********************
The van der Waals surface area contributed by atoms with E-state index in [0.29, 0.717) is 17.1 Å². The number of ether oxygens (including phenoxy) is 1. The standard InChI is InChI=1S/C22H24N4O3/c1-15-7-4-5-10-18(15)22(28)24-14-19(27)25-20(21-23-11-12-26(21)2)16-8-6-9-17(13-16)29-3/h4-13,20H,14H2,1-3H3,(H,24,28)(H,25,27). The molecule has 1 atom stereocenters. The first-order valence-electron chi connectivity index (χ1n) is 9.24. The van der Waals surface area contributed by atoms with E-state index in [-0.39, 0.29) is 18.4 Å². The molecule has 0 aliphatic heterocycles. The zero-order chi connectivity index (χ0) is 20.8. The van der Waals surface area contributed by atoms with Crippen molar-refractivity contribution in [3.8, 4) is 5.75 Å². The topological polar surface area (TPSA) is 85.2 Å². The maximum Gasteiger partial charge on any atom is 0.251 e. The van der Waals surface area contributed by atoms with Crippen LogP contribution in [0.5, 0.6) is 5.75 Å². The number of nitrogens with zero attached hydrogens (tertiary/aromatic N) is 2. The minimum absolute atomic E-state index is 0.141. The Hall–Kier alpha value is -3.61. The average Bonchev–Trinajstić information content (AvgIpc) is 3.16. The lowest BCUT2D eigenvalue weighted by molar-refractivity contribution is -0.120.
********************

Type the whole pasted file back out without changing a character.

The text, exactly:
The van der Waals surface area contributed by atoms with E-state index in [0.29, 0.717) is 17.1 Å². The number of ether oxygens (including phenoxy) is 1. The standard InChI is InChI=1S/C22H24N4O3/c1-15-7-4-5-10-18(15)22(28)24-14-19(27)25-20(21-23-11-12-26(21)2)16-8-6-9-17(13-16)29-3/h4-13,20H,14H2,1-3H3,(H,24,28)(H,25,27). The molecule has 1 atom stereocenters. The first-order valence-electron chi connectivity index (χ1n) is 9.24. The van der Waals surface area contributed by atoms with E-state index in [-0.39, 0.29) is 18.4 Å². The molecule has 0 aliphatic heterocycles. The zero-order chi connectivity index (χ0) is 20.8. The van der Waals surface area contributed by atoms with Crippen molar-refractivity contribution in [3.8, 4) is 5.75 Å². The topological polar surface area (TPSA) is 85.2 Å². The maximum Gasteiger partial charge on any atom is 0.251 e. The van der Waals surface area contributed by atoms with Crippen LogP contribution in [0.5, 0.6) is 5.75 Å². The number of nitrogens with zero attached hydrogens (tertiary/aromatic N) is 2. The minimum absolute atomic E-state index is 0.141. The Hall–Kier alpha value is -3.61. The average Bonchev–Trinajstić information content (AvgIpc) is 3.16. The lowest BCUT2D eigenvalue weighted by molar-refractivity contribution is -0.120.